Task ticket  

Related work

OPAMDoc prototype

Complete by Vincent Botbol (Jan 2013 - Nov 2013)
opam-doc   Snapshot Docs  

The OCaml toolchain has shipped with the ocamldoc tool for a long time. ocamldoc runs over a single OCaml library and generates cross-referenced documentation. It also supports a variety of outputs, such as Latex, HTML, PDF and even manpages. However, it is starting to show its age for large, complex codebases such as Core, and so we are developing a more scalable alternative for the Platform effort.

OPAM-doc consists of two separate commands:

  • bin-doc is a replacement for the OCamldoc lexer (which extracts documentation from source code comments. It uses the OCaml-4.00+ facility for generating .cmt files that contain the typed AST, and generates .cmd files which contain the documentation information. By using a separate file from the AST, we leave open the possibility of having multiple language translations in the future. These .cmd and .cmdi files can be combined with the .cmt files to generate complete documentation directly from the output of the compiler. This command is intended to be temporary, and can be integrated into the upstream in the future.

  • opam-doc takes a set of cmt and cmd files and outputs a single JSON representation of all the files. This JSON can then be post-processed (or directly rendered in Javascript) to create a single documentation repository that reliably renders cross-references across entire libraries. Thus, the entire Platform can have one documentation source rather than having to search across packages.

The ultimate aim is to support the OCaml platform with interactive tutorials using the js_of_ocaml compiler. You can try out the prototype of this in OPAM via opam install opam-doc && opam doc core async. It will start a local webserver on which you can browse the traffic. There is also a snapshot available on the Mirage documentation site.

OCamlot 0.2.0

Complete by David Sheets (Mar 2013 - Jun 2013)
Homepage   ocamlot-state   ocamlot   Issues   Travis and OPAM  

OCamlot (OCaml Online Testing), is a Continuous Integration and Testing system for packages provided via OPAM. It comprises all the appropriate tools and libraries to enable management and development of the machine infrastructure, for example an OCaml library to interface with Github (available through OPAM). If you submit a package via OPAM, you will be rewarded with regular regression tests across many diverse operating systems and build tool environments. Ultimately, we would also like to integrate benchmarking, constraint exploration, experimental design, complete isolation, and domain testing into this system.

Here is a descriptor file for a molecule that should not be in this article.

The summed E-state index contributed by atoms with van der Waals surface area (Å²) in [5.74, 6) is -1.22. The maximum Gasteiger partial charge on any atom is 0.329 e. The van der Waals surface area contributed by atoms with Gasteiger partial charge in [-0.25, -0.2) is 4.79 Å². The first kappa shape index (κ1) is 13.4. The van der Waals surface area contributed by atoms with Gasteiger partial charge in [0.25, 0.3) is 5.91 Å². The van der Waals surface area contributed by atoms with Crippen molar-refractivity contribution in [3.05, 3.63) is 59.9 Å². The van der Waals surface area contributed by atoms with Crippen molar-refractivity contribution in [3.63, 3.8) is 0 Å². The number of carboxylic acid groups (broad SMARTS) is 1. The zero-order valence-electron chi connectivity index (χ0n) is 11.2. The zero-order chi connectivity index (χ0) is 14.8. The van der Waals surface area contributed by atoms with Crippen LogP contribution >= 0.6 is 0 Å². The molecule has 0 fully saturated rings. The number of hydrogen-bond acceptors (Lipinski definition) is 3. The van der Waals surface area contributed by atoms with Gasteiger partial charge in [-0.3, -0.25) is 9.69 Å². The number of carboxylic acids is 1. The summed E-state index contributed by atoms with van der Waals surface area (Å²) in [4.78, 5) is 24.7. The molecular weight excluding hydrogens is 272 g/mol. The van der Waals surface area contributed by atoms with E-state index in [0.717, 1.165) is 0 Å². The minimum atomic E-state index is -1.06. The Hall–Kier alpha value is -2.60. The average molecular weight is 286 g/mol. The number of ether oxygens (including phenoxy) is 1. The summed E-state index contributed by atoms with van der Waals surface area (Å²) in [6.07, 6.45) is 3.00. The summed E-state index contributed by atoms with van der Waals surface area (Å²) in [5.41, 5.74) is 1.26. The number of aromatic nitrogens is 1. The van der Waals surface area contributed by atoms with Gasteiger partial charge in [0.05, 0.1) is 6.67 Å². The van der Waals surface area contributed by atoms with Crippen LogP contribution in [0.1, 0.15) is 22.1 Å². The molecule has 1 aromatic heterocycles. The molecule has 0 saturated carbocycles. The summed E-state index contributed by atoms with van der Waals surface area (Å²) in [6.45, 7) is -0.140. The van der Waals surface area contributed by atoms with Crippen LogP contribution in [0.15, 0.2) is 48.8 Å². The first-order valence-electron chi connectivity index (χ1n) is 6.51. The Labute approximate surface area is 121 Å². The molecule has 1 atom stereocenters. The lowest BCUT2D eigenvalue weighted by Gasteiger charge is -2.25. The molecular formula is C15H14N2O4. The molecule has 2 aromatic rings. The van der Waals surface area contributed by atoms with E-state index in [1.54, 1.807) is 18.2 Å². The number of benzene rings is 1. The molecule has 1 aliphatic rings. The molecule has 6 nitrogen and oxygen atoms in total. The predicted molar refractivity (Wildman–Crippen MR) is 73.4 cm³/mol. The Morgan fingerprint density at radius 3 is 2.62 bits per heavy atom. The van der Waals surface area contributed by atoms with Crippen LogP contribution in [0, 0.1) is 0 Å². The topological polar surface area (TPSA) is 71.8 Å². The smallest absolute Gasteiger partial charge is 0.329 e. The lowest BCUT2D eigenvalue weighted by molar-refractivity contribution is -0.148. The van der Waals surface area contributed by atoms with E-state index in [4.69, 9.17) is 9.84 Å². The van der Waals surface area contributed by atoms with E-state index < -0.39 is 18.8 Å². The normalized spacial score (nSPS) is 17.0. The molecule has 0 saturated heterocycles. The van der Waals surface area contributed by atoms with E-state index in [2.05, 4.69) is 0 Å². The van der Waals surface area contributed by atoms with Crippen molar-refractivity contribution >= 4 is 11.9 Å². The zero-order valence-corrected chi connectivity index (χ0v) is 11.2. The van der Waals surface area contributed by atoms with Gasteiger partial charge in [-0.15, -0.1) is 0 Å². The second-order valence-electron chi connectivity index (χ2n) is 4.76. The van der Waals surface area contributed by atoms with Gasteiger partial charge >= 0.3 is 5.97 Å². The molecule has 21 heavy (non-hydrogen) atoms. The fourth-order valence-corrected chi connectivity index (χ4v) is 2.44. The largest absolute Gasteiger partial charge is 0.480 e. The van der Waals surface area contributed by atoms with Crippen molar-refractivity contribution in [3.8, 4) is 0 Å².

The resourcing and commissioning of the Machine Pool itself is dealt with separately from this software which utilises it.

Current status: Minimal version 0.2.0 released

Related work

OCamlot 0.3.0

Complete by David Sheets (Jun 2013 - Sep 2013)
Homepage   ocamlot-state   ocamlot   Issues   Travis and OPAM  

This release of OCamlot will monitor GitHub and model packages and their attendant tasks more accurately.

Current status: In development

Related work

Non-x86 Machine Pool

Complete by Anil Madhavapeddy (Nov 2012 - Jun 2013)

In order to create a robust and stable Continuous Integration system, we need a pool of machines that reflect the diverse environments where OCaml code is deployed.

To this end, we've been assembling a small collection of conventional high-powered machines that can build the whole OPAM package set quite quickly, and also more unusual CPU architectures and operating systems that will help developers that don't have access to them. So far we have:

  • 12-core AMD64/Linux Debian 64-bit
  • 12-core AMD64/Linux Debian 32-bit
  • ARMv6l/Raspbian Linux 32-bit (Raspberry Pi 512MB)
  • ARMv5tel/Debian Linux 32-bit (Dreamplug)
  • sparc64/FreeBSD (thanks to Jasper Wallace for the donation)
  • macppc/OpenBSD (G4 Powerbook) (thanks to Dave Scott for the donation)
  • AMD64/MacOS X 10.8
  • iMac G5/Debian Linux 64-bit

Related work

Platform Preview

Complete by Amir Chaudhry (Mar 2013 - Jul 2013)
OCaml 2013 status   Platform mailing list  

The OCaml Platform is intended to combine the core OCaml compiler with a coherent set of libraries, tools, docs and other resources. The direction of the Platform will be guided by the major users of OCaml (including consortium members).

The first stage of creating the platform is to begin building OCamlot. This process will help us identify and and refine the initial libraries and tools that should form part of v0.1 of the platform proper. When OCamlot is complete, we'll be in a much better position to discuss what components should form v0.2 of the Platform.

The current state of the Platform components was also presented at OCaml 2013.

Related work


Complete by Jeremy Yallop (Mar 2013 - Jun 2013)
Github   Documentation  

ctypes is a library for binding to C libraries using pure OCaml. The primary aim is to make writing C extensions as straightforward as possible. The current FFI in OCaml is low-level and difficult to use correctly, so we're keen to improve the ease-of-interoperability in the first Platform release.

The core of ctypes is a set of combinators for describing the structure of C types -- numeric types, arrays, pointers, structs, unions and functions. You can use these combinators to describe the types of the functions that you want to call, then bind directly to those functions -- all without writing or generating any C!

Ctypes stub generation

In Progress by Jeremy Yallop (Sep 2013 - Mar 2014)
Github   Documentation   OCaml 2013 demo  

The first Ctypes release used dlopen to dynamically access C libraries, but this approach has some limitations that will be addressed by also generating C stub files that can be compiled using the system C compiler.

Related work